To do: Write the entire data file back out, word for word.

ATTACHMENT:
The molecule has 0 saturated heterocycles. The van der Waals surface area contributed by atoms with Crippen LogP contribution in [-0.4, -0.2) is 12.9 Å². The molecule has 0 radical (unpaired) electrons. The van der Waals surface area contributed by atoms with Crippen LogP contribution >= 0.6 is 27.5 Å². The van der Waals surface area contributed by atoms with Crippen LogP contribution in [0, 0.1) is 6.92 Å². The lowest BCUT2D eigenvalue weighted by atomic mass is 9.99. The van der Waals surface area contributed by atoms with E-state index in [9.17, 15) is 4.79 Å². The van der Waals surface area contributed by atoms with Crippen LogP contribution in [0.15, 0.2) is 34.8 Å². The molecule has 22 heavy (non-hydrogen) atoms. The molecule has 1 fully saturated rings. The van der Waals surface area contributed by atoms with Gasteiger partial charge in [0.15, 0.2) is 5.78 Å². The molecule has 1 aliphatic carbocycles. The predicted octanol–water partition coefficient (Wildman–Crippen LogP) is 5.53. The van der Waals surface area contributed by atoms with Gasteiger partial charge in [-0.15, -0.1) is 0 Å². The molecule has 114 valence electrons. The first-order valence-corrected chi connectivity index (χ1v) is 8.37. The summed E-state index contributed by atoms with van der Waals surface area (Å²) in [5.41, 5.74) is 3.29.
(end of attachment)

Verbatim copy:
The molecule has 0 saturated heterocycles. The van der Waals surface area contributed by atoms with Crippen LogP contribution in [-0.4, -0.2) is 12.9 Å². The molecule has 0 radical (unpaired) electrons. The van der Waals surface area contributed by atoms with Crippen LogP contribution >= 0.6 is 27.5 Å². The van der Waals surface area contributed by atoms with Crippen LogP contribution in [0, 0.1) is 6.92 Å². The lowest BCUT2D eigenvalue weighted by atomic mass is 9.99. The van der Waals surface area contributed by atoms with E-state index in [9.17, 15) is 4.79 Å². The van der Waals surface area contributed by atoms with Crippen LogP contribution in [0.15, 0.2) is 34.8 Å². The molecule has 22 heavy (non-hydrogen) atoms. The molecule has 1 fully saturated rings. The van der Waals surface area contributed by atoms with Gasteiger partial charge in [0.15, 0.2) is 5.78 Å². The molecule has 1 aliphatic carbocycles. The predicted octanol–water partition coefficient (Wildman–Crippen LogP) is 5.53. The van der Waals surface area contributed by atoms with Gasteiger partial charge in [-0.15, -0.1) is 0 Å². The molecule has 114 valence electrons. The first-order valence-corrected chi connectivity index (χ1v) is 8.37. The summed E-state index contributed by atoms with van der Waals surface area (Å²) in [5.41, 5.74) is 3.29.